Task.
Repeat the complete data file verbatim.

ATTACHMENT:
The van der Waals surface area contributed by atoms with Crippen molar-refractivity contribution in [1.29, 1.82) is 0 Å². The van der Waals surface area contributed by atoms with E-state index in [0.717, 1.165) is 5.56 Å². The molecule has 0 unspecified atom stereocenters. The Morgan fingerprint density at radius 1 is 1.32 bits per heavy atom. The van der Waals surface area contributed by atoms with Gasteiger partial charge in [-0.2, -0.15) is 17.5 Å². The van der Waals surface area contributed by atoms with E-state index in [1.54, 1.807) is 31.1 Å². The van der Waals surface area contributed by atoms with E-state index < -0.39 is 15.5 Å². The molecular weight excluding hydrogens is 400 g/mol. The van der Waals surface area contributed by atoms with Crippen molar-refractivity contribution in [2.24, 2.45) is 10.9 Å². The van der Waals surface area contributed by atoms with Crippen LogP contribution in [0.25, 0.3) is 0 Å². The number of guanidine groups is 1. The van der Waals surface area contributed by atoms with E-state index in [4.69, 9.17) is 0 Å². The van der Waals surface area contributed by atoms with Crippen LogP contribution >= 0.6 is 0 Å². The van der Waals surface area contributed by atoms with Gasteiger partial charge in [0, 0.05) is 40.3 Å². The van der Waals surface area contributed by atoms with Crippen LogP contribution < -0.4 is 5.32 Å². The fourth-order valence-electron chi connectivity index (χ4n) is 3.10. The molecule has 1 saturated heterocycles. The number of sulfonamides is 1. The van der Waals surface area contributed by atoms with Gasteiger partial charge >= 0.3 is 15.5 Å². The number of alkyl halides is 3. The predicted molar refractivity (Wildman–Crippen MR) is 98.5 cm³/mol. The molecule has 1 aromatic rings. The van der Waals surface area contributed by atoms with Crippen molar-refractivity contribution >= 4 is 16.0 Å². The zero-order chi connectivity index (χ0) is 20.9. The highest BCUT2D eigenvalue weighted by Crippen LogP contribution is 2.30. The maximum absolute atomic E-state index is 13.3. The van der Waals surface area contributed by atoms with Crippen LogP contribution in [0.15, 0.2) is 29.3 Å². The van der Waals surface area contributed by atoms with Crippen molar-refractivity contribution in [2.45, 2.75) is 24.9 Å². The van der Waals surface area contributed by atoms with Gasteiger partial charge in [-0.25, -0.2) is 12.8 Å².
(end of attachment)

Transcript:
The van der Waals surface area contributed by atoms with Crippen molar-refractivity contribution in [1.29, 1.82) is 0 Å². The van der Waals surface area contributed by atoms with E-state index in [0.717, 1.165) is 5.56 Å². The molecule has 0 unspecified atom stereocenters. The Morgan fingerprint density at radius 1 is 1.32 bits per heavy atom. The van der Waals surface area contributed by atoms with Gasteiger partial charge in [-0.2, -0.15) is 17.5 Å². The van der Waals surface area contributed by atoms with E-state index in [1.54, 1.807) is 31.1 Å². The van der Waals surface area contributed by atoms with E-state index < -0.39 is 15.5 Å². The molecular weight excluding hydrogens is 400 g/mol. The van der Waals surface area contributed by atoms with Crippen molar-refractivity contribution in [2.24, 2.45) is 10.9 Å². The van der Waals surface area contributed by atoms with Crippen LogP contribution in [0.25, 0.3) is 0 Å². The number of guanidine groups is 1. The van der Waals surface area contributed by atoms with E-state index in [4.69, 9.17) is 0 Å². The van der Waals surface area contributed by atoms with Crippen LogP contribution >= 0.6 is 0 Å². The van der Waals surface area contributed by atoms with Gasteiger partial charge in [0, 0.05) is 40.3 Å². The van der Waals surface area contributed by atoms with Crippen LogP contribution < -0.4 is 5.32 Å². The fourth-order valence-electron chi connectivity index (χ4n) is 3.10. The molecule has 1 saturated heterocycles. The number of sulfonamides is 1. The van der Waals surface area contributed by atoms with Gasteiger partial charge >= 0.3 is 15.5 Å². The number of alkyl halides is 3. The predicted molar refractivity (Wildman–Crippen MR) is 98.5 cm³/mol. The molecule has 1 aromatic rings. The van der Waals surface area contributed by atoms with Crippen molar-refractivity contribution >= 4 is 16.0 Å². The zero-order chi connectivity index (χ0) is 20.9. The highest BCUT2D eigenvalue weighted by Crippen LogP contribution is 2.30. The maximum absolute atomic E-state index is 13.3. The van der Waals surface area contributed by atoms with Crippen LogP contribution in [0.15, 0.2) is 29.3 Å². The van der Waals surface area contributed by atoms with Crippen molar-refractivity contribution in [2.45, 2.75) is 24.9 Å². The van der Waals surface area contributed by atoms with Gasteiger partial charge in [-0.25, -0.2) is 12.8 Å².